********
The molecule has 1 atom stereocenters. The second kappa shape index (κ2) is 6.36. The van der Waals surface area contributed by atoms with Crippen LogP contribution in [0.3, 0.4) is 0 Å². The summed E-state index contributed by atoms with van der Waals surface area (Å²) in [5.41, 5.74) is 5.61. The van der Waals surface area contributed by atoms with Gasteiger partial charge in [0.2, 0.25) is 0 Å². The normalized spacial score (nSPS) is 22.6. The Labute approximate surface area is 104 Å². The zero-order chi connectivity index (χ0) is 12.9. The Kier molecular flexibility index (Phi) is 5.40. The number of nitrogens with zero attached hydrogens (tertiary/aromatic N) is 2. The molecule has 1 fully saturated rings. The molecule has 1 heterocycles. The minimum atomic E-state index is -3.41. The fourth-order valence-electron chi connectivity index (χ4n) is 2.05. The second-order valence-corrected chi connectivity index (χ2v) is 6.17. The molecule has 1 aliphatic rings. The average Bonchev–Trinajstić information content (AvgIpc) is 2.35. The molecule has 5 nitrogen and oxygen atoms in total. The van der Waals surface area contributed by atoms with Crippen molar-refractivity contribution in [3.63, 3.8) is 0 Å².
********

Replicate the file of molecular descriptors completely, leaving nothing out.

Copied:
The molecule has 1 atom stereocenters. The second kappa shape index (κ2) is 6.36. The van der Waals surface area contributed by atoms with Crippen LogP contribution in [0.3, 0.4) is 0 Å². The summed E-state index contributed by atoms with van der Waals surface area (Å²) in [5.41, 5.74) is 5.61. The van der Waals surface area contributed by atoms with Gasteiger partial charge in [0.2, 0.25) is 0 Å². The normalized spacial score (nSPS) is 22.6. The Labute approximate surface area is 104 Å². The zero-order chi connectivity index (χ0) is 12.9. The Kier molecular flexibility index (Phi) is 5.40. The number of nitrogens with zero attached hydrogens (tertiary/aromatic N) is 2. The molecule has 1 fully saturated rings. The molecule has 1 heterocycles. The minimum atomic E-state index is -3.41. The fourth-order valence-electron chi connectivity index (χ4n) is 2.05. The second-order valence-corrected chi connectivity index (χ2v) is 6.17. The molecule has 1 aliphatic rings. The average Bonchev–Trinajstić information content (AvgIpc) is 2.35. The molecule has 5 nitrogen and oxygen atoms in total. The van der Waals surface area contributed by atoms with Crippen molar-refractivity contribution in [3.63, 3.8) is 0 Å².